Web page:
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T2 - Preferential cutaneous relapses but high cure rate with doxorubicin-based therapy

AU - Sarris, A. H.

AU - Braunschweig, Ira

AU - Medeiros, L. J.

AU - Duvic, M.

AU - Ha, C. S.

AU - Rodriguez, M. A.

AU - Hagemeister, F. B.

AU - McLaughlin, P.

AU - Romaguera, J.

AU - Cox, J.

AU - Cabanillas, F.

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N2 - Purpose: Establish frequency, presenting features, response and relapse patterns, and outcome of primary cutaneous non-Hodgkin's lymphoma (PCNHL). Patients and Methods: Review of untreated patients, older than 16 years, presenting between 1971 and 1993 with cutaneous lymphoma, not mycosis fungoides, and Ann Arbor stage I. Results: We identified 46 patients, 27 males, with median age of 57 years. Treatment was radiotherapy in 10 patients, doxorubicin-based therapy in 33 patients that was followed by radiotherapy in 25 patients, and other combination with radiotherapy in one patient. The complete response rate was 95%. After a median follow-up of 140 months (range, 61 to 284 months), 18 patients have relapsed, and 14 have died from lymphoma. The first failure was exclusively cutaneous in 50% of relapses. For the 44 treated patients, progression-free survival (PFS; actuarial ± SE) was 61% ± 7% and survival was 58% ± 9% at 12 years. For the 18 patients with diffuse large B-cell lymphoma, after doxorubicin-based regimens, PFS was 71% ± 12% (P = .0003) versus 0% after radiotherapy; survival was 77% ± 12% versus 25% ± 22% (P = 004), respectively. For the nine patients with follicular center-cell lymphoma treated with combined modality, the 12-year PFS was 89% ± 11% and survival 70% ± 18%. Conclusion: PCNHL is rare, and its first relapse is exclusively cutaneous in 50% of patients. Patients with diffuse large B-cell lymphoma are curable with doxorubicin-based regimens but not with radiotherapy. Prospective studies in PCNHL should define the cytogenetics, the basis for cutaneous tropism, the prognosis of histologic subtypes, and the role of radiotherapy.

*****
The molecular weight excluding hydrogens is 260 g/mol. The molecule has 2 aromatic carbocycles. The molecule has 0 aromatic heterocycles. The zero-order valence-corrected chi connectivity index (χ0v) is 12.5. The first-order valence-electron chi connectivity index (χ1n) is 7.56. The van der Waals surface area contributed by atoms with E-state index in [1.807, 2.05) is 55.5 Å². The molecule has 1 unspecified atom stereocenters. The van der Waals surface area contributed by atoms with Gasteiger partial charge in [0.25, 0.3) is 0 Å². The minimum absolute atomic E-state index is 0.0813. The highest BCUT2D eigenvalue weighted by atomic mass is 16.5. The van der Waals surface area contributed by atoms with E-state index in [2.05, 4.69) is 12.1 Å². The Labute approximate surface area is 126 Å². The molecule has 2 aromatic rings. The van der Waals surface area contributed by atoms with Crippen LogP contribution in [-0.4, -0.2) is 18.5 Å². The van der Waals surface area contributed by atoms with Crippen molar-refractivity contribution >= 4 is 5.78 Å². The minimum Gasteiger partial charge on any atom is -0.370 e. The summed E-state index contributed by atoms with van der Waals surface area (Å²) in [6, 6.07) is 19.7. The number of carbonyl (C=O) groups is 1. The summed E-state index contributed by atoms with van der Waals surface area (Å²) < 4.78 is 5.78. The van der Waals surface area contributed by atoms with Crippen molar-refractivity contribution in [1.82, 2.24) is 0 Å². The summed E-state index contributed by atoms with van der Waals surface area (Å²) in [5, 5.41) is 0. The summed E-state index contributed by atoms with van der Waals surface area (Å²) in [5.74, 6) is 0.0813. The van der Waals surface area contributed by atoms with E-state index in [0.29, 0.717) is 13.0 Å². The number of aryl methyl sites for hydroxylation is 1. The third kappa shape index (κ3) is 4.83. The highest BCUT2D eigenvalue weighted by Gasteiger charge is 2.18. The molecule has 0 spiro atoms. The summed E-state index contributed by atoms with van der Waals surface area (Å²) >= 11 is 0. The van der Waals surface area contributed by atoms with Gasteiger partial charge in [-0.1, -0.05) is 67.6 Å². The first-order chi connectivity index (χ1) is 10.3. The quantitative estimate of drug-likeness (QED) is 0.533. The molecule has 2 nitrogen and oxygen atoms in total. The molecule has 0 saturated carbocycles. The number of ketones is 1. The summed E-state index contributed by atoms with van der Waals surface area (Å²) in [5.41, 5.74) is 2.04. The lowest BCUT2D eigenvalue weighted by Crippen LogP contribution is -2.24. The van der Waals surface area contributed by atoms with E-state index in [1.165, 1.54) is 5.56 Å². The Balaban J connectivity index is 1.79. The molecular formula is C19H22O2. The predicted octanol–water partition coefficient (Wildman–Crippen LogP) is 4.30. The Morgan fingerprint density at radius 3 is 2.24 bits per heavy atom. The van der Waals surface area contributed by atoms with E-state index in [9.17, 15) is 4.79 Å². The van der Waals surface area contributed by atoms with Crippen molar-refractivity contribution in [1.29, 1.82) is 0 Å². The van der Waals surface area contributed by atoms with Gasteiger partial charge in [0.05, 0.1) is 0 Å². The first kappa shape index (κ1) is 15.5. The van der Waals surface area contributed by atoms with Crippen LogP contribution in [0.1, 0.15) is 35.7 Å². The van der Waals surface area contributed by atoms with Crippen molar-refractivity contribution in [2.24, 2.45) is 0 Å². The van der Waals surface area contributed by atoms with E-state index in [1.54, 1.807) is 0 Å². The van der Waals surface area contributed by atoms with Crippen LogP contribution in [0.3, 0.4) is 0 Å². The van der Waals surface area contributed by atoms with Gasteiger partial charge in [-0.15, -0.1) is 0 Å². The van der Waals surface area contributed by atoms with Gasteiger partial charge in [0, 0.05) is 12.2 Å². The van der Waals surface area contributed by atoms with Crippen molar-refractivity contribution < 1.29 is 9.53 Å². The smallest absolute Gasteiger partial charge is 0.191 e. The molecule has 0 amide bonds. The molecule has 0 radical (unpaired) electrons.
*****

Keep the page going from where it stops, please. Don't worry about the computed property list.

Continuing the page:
AB - Purpose: Establish frequency, presenting features, response and relapse patterns, and outcome of primary cutaneous non-Hodgkin's lymphoma (PCNHL). Patients and Methods: Review of untreated patients, older than 16 years, presenting between 1971 and 1993 with cutaneous lymphoma, not mycosis fungoides, and Ann Arbor stage I. Results: We identified 46 patients, 27 males, with median age of 57 years. Treatment was radiotherapy in 10 patients, doxorubicin-based therapy in 33 patients that was followed by radiotherapy in 25 patients, and other combination with radiotherapy in one patient. The complete response rate was 95%. After a median follow-up of 140 months (range, 61 to 284 months), 18 patients have relapsed, and 14 have died from lymphoma. The first failure was exclusively cutaneous in 50% of relapses. For the 44 treated patients, progression-free survival (PFS; actuarial ± SE) was 61% ± 7% and survival was 58% ± 9% at 12 years. For the 18 patients with diffuse large B-cell lymphoma, after doxorubicin-based regimens, PFS was 71% ± 12% (P = .0003) versus 0% after radiotherapy; survival was 77% ± 12% versus 25% ± 22% (P = 004), respectively. For the nine patients with follicular center-cell lymphoma treated with combined modality, the 12-year PFS was 89% ± 11% and survival 70% ± 18%. Conclusion: PCNHL is rare, and its first relapse is exclusively cutaneous in 50% of patients. Patients with diffuse large B-cell lymphoma are curable with doxorubicin-based regimens but not with radiotherapy. Prospective studies in PCNHL should define the cytogenetics, the basis for cutaneous tropism, the prognosis of histologic subtypes, and the role of radiotherapy.